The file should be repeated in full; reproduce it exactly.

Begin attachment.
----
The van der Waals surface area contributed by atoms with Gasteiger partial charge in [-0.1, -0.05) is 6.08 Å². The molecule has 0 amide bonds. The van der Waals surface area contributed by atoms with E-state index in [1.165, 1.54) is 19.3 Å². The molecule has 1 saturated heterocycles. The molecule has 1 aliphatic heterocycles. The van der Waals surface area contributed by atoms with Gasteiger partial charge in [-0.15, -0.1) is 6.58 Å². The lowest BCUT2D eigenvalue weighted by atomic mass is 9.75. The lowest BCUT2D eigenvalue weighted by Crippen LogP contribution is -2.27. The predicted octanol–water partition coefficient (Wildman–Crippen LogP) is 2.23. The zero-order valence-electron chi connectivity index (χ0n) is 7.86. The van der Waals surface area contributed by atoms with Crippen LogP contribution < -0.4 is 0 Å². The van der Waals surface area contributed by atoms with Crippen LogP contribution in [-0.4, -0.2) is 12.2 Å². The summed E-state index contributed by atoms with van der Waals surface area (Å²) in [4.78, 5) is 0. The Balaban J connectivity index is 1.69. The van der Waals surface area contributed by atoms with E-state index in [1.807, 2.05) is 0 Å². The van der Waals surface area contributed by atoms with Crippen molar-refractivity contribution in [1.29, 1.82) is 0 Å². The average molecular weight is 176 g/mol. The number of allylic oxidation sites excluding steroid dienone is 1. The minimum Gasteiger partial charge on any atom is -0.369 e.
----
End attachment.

The van der Waals surface area contributed by atoms with Gasteiger partial charge in [-0.1, -0.05) is 6.08 Å². The molecule has 0 amide bonds. The van der Waals surface area contributed by atoms with E-state index in [1.165, 1.54) is 19.3 Å². The molecule has 1 saturated heterocycles. The molecule has 1 aliphatic heterocycles. The van der Waals surface area contributed by atoms with Gasteiger partial charge in [-0.15, -0.1) is 6.58 Å². The lowest BCUT2D eigenvalue weighted by atomic mass is 9.75. The lowest BCUT2D eigenvalue weighted by Crippen LogP contribution is -2.27. The predicted octanol–water partition coefficient (Wildman–Crippen LogP) is 2.23. The zero-order valence-electron chi connectivity index (χ0n) is 7.86. The van der Waals surface area contributed by atoms with Crippen LogP contribution < -0.4 is 0 Å². The van der Waals surface area contributed by atoms with Crippen LogP contribution in [-0.4, -0.2) is 12.2 Å². The summed E-state index contributed by atoms with van der Waals surface area (Å²) in [4.78, 5) is 0. The Balaban J connectivity index is 1.69. The van der Waals surface area contributed by atoms with E-state index in [1.807, 2.05) is 0 Å². The van der Waals surface area contributed by atoms with Crippen molar-refractivity contribution in [1.29, 1.82) is 0 Å². The average molecular weight is 176 g/mol. The number of allylic oxidation sites excluding steroid dienone is 1. The minimum Gasteiger partial charge on any atom is -0.369 e.